As Ferdinand Marcos Jr. prepares to become the next president of the Philippines, now is an opportune moment to take stock of the economy and consider some of the challenges ahead. While there hasn’t been much detailed information about how he plans to manage the economy, Marcos will probably look to maintain a basic sense of continuity with his predecessor, Rodrigo Duterte. Despite high levels of inequality and poverty, the Philippine economy under Duterte has performed relatively well and helped buoy his popularity. Marcos no doubt hopes it will do the same for him.
After Duterte took office in 2016, in every year until the pandemic the economy grew at a rate of 6 percent or higher. Per capita national income increased by 30 percent from 2015 to 2019, and gross capital formation jumped from 21.3 percent of GDP to 26.4 percent over the same period. That generally indicates more investment activity is taking place, and under Duterte investment conditions have broadly improved, particularly for foreign capital. According to the central bank of the Philippines, net foreign direct investment increased dramatically in recent years, from around $100 million in 2015 to $5.3 billion by 2019.
Duterte’s government also responded to the pandemic reasonably well, at least from a macroeconomic point of view, running large fiscal deficits to shore up the healthcare system, inject stimulus and provide social assistance via a pair of big rescue packages. This prevented the economy from imploding and by the fourth quarter of 2021, gross national income at constant prices had bounced back to $103 billion, only slightly below where it was in the fourth quarter of 2019. Marcos in all likelihood would like to see this momentum consolidated and carried forward, with annual growth returning to a steady 6 percent or above, anchored by capital formation and FDI.
There is a lot of uncertainty in economic projections, but we can say with some confidence that this time it won’t be that easy, at least not right off the bat. The Philippines imports a lot more than it exports. Last year, its deficit in tradable goods alone was nearly $54 billion. That, too, is a legacy of the Duterte administration, under which imports accelerated significantly. This is typically offset to some degree by surpluses in service exports and inflows of income remitted from Filipinos living and working abroad. But even so, the Philippines ended 2021 with a deficit in its current account of more than $6 billion.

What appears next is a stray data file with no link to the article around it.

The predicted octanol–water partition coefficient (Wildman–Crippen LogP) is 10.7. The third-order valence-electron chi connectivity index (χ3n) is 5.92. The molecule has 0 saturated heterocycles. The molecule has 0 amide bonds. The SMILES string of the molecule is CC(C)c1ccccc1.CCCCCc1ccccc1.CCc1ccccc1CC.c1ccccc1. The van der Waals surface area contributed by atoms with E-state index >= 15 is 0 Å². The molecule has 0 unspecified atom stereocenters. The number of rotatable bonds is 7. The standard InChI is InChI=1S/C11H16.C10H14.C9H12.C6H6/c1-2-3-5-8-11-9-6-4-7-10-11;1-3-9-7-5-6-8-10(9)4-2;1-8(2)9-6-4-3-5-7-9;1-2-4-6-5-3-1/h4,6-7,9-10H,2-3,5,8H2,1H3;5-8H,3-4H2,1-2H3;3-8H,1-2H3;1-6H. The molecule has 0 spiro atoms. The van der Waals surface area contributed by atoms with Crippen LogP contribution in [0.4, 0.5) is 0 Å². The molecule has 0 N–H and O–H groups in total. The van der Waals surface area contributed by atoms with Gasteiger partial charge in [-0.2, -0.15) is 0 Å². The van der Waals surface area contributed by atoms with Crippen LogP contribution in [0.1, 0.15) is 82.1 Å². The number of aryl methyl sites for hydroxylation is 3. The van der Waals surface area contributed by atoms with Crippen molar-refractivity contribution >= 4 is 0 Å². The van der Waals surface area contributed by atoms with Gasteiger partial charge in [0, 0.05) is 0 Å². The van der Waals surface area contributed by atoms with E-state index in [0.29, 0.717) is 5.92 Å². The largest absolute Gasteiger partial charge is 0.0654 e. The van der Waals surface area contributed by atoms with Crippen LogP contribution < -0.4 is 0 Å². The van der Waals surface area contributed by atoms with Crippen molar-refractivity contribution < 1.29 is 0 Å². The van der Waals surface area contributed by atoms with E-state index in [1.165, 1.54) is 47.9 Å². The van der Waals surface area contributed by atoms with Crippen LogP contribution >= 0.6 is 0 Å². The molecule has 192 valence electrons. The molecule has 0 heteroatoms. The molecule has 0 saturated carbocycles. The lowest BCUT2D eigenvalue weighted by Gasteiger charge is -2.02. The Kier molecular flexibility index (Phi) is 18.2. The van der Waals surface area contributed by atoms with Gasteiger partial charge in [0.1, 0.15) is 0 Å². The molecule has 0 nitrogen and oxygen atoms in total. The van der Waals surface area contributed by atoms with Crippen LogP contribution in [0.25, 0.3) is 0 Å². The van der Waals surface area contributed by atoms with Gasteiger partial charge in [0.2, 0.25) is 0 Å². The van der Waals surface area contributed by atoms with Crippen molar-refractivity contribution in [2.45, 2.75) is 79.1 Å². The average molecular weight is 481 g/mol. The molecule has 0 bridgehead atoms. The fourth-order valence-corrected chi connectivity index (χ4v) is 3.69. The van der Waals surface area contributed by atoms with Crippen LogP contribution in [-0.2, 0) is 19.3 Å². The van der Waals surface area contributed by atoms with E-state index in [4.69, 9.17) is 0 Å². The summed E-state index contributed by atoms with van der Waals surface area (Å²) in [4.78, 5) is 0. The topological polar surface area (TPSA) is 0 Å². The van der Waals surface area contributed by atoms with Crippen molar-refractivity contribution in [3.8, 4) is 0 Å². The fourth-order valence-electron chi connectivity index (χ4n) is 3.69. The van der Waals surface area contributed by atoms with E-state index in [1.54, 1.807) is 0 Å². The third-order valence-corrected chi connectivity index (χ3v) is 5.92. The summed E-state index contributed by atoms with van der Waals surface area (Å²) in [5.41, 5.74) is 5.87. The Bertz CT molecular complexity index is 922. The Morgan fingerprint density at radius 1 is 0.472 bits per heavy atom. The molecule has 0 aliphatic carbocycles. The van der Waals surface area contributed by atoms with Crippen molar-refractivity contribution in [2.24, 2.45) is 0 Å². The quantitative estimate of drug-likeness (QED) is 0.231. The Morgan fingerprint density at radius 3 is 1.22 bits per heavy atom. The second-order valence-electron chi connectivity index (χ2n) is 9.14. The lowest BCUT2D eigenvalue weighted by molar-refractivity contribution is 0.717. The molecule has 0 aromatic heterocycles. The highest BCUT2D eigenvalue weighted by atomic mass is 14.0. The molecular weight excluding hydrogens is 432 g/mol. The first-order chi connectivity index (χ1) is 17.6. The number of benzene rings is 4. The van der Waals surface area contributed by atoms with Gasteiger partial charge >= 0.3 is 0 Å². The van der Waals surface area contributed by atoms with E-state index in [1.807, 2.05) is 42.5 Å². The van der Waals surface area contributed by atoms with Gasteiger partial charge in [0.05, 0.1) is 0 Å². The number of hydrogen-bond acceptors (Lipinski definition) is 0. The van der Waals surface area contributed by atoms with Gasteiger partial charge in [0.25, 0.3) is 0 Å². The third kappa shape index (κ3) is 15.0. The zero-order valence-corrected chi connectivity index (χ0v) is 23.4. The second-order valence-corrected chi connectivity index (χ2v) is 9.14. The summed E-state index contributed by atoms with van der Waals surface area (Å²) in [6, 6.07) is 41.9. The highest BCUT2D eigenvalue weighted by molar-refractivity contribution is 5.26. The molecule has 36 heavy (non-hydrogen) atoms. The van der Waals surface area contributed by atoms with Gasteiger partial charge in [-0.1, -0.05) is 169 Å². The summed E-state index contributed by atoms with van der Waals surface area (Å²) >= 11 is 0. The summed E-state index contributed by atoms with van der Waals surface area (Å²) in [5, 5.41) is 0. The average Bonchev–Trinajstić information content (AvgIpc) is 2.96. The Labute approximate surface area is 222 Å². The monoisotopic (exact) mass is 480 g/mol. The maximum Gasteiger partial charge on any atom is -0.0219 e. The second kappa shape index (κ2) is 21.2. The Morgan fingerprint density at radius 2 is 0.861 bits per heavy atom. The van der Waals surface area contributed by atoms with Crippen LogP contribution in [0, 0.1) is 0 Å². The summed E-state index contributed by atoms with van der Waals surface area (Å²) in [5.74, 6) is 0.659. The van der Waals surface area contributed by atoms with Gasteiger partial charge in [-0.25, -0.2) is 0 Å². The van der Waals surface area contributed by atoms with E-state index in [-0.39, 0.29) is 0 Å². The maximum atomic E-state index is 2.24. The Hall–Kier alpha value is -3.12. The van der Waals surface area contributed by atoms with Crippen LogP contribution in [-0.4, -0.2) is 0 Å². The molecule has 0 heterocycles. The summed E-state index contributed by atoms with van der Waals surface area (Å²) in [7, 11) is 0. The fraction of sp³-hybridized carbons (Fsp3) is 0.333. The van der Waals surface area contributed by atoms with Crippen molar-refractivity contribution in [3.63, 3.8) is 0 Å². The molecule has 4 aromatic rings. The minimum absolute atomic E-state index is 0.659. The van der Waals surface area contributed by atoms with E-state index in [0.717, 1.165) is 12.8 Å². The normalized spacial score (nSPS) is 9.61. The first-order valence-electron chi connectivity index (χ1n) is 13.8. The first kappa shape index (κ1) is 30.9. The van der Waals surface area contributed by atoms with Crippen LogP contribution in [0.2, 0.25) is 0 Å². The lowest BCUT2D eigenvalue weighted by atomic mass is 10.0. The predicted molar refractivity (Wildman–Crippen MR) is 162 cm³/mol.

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If these were ordinary times, it probably wouldn’t be a big deal. But Marcos will assume the presidency just as the U.S. Federal Reserve is hiking interest rates to cool off inflation, and this usually squeezes the currencies of countries running current account deficits. The Philippine peso has steadily lost value against the dollar since mid-2021, and that is likely to continue under current conditions. This will make imports more expensive when the economy is already struggling with inflationary pressure.
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Another thing to consider is that the Philippines imports a lot of its energy. According to the Asian Development Bank, in 2019 this included 8.5 million tons of imported crude and 30.7 million tons of coal. A weakening peso and high global commodity prices will add upward pressure on the cost of gasoline and electricity at a time when inflation is already high. Meanwhile, because of the pandemic the government has been running sizable budget deficits, which reached 8.6 percent of GDP last year. That was the right thing to do given the circumstances, but it does impose a degree of fiscal constraint moving forward.
Marcos will take office during a time of overall high levels of inflation and monetary tightening in the global financial system. This will likely weaken the currency and make imports more expensive, especially commodities which the Philippines imports a lot of, such as crude and coal, driving up energy prices for consumers. There may also be some shifts in the way foreign capital in the global financial system is distributed, potentially making FDI scarcer than it was during Duterte’s presidency. Despite some fiscal constraints, there are ways to deal with these issues. All of them, however, will involve competent governance, sound policy-making and the ability to understand and weigh trade-offs. Whether the Marcos Jr. administration is up to that task will be one of the first big questions of his presidency.